The second thing I explored this week has to do with this blog as a whole. I can’t believe the final week of this project has come and gone. It’s been a life-changing experience for me. I really do feel transformed, empowered, and above all, very happy and very grateful. With only a few weeks left until my thirty-first birthday, I believe this year has been one of the best I’ve experienced in my life.
I have also really appreciated the feedback from everyone given both here and on my facebook page. It’s gratifying to know that this has had a bit of a ripple effect with some of my friends. It’s because of that feedback and my own positive experiences that I’ve decided that I’d like to expand the “flirting with life” portion of this blog into a book. I would like to gear it towards a mid-singles LDS population with the hope that it will do some good for other people the way it has for me.
I talked with a very kind person this past week who is good friends with the CEO of an LDS publishing company called Deseret Book. After I explained to him what I wanted to do, he generously offered to give my book to her directly when I am finished. I’m not sure if she will be interested in it, but the offer motivates me to create the best product possible.
So, here’s where the help part comes in. Many of you have been so wonderful about taking the time to read the blog. I would really love input from you as I rewrite and revamp this- any feedback, ideas, suggestions, quotes, stories, scriptures, etc. that come to mind for any of the thirty weeks. I want to make this as strong as possible and it’s going to take some work. Good thing I have some pretty creative and brilliant friends.
When I asked my mom for advice on putting together a book, her reply was classic: Do it. Nothing ventured, nothing gained.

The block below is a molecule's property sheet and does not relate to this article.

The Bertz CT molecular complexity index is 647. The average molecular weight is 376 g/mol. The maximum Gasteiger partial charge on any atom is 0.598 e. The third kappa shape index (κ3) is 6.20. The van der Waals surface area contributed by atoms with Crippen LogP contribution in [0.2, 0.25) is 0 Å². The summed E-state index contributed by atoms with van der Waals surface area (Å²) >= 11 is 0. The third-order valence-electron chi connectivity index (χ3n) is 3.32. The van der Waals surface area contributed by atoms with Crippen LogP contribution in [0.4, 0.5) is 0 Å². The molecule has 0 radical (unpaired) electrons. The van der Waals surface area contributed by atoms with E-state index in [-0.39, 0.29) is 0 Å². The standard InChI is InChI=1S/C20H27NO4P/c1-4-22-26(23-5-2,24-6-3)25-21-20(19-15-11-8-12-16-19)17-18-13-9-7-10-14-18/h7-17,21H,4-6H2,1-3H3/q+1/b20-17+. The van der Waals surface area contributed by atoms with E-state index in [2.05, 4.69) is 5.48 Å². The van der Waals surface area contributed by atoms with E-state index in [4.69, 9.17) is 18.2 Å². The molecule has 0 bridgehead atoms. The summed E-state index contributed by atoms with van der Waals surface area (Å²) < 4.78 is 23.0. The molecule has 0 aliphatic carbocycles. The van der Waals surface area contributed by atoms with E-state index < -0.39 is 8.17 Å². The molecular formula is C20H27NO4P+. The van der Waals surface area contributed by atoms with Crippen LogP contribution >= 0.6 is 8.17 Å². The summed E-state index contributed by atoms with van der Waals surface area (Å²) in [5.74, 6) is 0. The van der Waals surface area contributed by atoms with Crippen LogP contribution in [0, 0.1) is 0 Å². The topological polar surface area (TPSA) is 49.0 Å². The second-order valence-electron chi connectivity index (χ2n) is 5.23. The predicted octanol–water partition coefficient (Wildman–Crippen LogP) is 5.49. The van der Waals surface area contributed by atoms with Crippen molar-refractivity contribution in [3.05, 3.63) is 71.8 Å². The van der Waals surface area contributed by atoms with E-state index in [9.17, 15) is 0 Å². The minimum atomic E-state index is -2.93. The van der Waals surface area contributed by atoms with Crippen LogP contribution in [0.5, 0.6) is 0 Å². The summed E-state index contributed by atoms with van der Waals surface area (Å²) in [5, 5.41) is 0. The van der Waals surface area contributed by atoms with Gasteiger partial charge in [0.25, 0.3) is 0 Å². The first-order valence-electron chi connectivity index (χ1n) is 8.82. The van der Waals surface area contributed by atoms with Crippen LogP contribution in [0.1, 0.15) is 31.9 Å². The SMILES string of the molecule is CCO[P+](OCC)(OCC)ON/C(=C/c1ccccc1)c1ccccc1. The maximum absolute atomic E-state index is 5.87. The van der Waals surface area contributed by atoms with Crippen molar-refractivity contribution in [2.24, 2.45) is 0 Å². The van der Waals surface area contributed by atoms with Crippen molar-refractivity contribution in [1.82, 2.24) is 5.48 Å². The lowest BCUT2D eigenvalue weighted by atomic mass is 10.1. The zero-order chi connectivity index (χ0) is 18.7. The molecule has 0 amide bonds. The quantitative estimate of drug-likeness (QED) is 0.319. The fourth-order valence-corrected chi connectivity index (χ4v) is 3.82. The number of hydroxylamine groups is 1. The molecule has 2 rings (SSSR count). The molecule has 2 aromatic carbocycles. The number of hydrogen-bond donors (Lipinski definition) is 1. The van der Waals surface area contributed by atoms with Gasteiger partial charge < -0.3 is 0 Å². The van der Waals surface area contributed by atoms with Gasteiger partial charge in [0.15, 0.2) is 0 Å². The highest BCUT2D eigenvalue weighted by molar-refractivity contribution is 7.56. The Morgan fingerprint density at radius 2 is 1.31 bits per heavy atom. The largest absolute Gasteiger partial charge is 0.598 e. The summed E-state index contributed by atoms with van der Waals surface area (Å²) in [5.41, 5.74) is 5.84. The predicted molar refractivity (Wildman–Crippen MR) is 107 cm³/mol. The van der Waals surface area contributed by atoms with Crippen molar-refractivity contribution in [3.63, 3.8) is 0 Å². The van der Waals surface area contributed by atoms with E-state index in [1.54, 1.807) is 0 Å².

Well said, Mom. Well said.
.I don’t know whether to chalk up this week’s experience to the law of attraction, a blessing, or just dumb luck, but I’m still kind of pinching myself.
I waited a while to write this particular blog, because I was having a hard time figuring out how to translate this goal into an experience. By nature, it’s a spontaneous goal, so I was trying to put myself in places where it could happen and then keep my eyes open. I went to the local farmers market, a festival downtown, and even thought about riding the light rail system, just to strike up conversations with strangers and see where they led.
Funny enough, the answer came when I wasn’t even focused on the goal… and it came in a big way.
My best friend, Irene, and I attended the concert of three legendary blues and soul performers together- Buddy Guy, Al Green, and BB King. There were thousands of people there, but we were able to get pretty near the stage and even the performers, who occasionally came out into the audience.
The entire evening was a blast, but the highlight for me was seeing BB King perform. Classy, brilliant BB King- who can play one note and stop all my vital signs for minutes. I mean it. I love this man’s music. And I’ve performed some of it myself over the years. So to see him in person at eighty-four years old was a thrill.
After he finished and the music was over, the crowds started to disperse. But Irene and I lingered to take in the beautiful night and the energy of the evening. Some of his band was still packing up their gear on stage, and we wanted to thank them for putting on such a great show. We tried to get their attention, but they couldn’t hear us over the PA music.
That’s when we met Myron.
We noticed a sharply-dressed man standing on the stage and thought he was a part of the band. I struck up a conversation with him and he was a little reserved at first. After talking for a few minutes, we found out that he wasn’t one of the musicians. That he was, in fact, BB King’s step-son and personal manager. -His right-hand man that he entrusts with everything and with whom he spends the majority of his time.
Irene and I were fascinated. We talked with him about his life and his job and his (lack of) social life. He told us that since taking the job five years ago, he has only had one week of vacation. We talked about places that he’d visited and experiences he’d had. We talked for a long while, and he asked us if either of us had a card. We gave him my band’s business card with our phone numbers and email addresses on the back, and he gave us his cell phone number. He told us the hotel where the bands were staying and invited us to join him later for drinks. We agreed, and after calling my friend, Rick, to tell him where we were going, we headed over.